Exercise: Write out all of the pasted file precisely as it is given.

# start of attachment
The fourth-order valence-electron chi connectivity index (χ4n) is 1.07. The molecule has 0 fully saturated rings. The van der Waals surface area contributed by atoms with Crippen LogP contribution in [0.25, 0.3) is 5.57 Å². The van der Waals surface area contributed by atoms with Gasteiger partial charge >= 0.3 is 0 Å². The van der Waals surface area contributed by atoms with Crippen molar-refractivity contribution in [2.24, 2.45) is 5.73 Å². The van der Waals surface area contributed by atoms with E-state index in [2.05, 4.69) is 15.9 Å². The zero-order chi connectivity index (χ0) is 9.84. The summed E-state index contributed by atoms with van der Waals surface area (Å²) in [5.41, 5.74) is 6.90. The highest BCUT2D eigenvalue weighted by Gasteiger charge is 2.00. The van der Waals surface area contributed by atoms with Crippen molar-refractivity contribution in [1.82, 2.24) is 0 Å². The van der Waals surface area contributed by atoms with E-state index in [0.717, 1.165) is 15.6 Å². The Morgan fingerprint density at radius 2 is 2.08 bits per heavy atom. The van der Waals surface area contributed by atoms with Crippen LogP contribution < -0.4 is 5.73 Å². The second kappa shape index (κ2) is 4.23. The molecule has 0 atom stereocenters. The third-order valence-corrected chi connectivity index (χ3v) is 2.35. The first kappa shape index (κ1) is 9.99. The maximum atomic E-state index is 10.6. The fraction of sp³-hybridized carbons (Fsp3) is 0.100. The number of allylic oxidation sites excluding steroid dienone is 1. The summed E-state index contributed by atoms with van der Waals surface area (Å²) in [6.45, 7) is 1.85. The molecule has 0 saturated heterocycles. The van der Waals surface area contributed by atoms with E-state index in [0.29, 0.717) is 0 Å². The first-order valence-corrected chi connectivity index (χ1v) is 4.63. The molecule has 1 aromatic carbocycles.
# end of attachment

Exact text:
The fourth-order valence-electron chi connectivity index (χ4n) is 1.07. The molecule has 0 fully saturated rings. The van der Waals surface area contributed by atoms with Crippen LogP contribution in [0.25, 0.3) is 5.57 Å². The van der Waals surface area contributed by atoms with Gasteiger partial charge >= 0.3 is 0 Å². The van der Waals surface area contributed by atoms with Crippen molar-refractivity contribution in [2.24, 2.45) is 5.73 Å². The van der Waals surface area contributed by atoms with E-state index in [2.05, 4.69) is 15.9 Å². The zero-order chi connectivity index (χ0) is 9.84. The summed E-state index contributed by atoms with van der Waals surface area (Å²) in [5.41, 5.74) is 6.90. The highest BCUT2D eigenvalue weighted by Gasteiger charge is 2.00. The van der Waals surface area contributed by atoms with Crippen molar-refractivity contribution in [1.82, 2.24) is 0 Å². The van der Waals surface area contributed by atoms with E-state index in [0.717, 1.165) is 15.6 Å². The Morgan fingerprint density at radius 2 is 2.08 bits per heavy atom. The van der Waals surface area contributed by atoms with Crippen LogP contribution < -0.4 is 5.73 Å². The second kappa shape index (κ2) is 4.23. The molecule has 0 atom stereocenters. The third-order valence-corrected chi connectivity index (χ3v) is 2.35. The first kappa shape index (κ1) is 9.99. The maximum atomic E-state index is 10.6. The fraction of sp³-hybridized carbons (Fsp3) is 0.100. The number of allylic oxidation sites excluding steroid dienone is 1. The summed E-state index contributed by atoms with van der Waals surface area (Å²) in [6.45, 7) is 1.85. The molecule has 0 saturated heterocycles. The van der Waals surface area contributed by atoms with E-state index in [0.29, 0.717) is 0 Å². The first-order valence-corrected chi connectivity index (χ1v) is 4.63. The molecule has 1 aromatic carbocycles.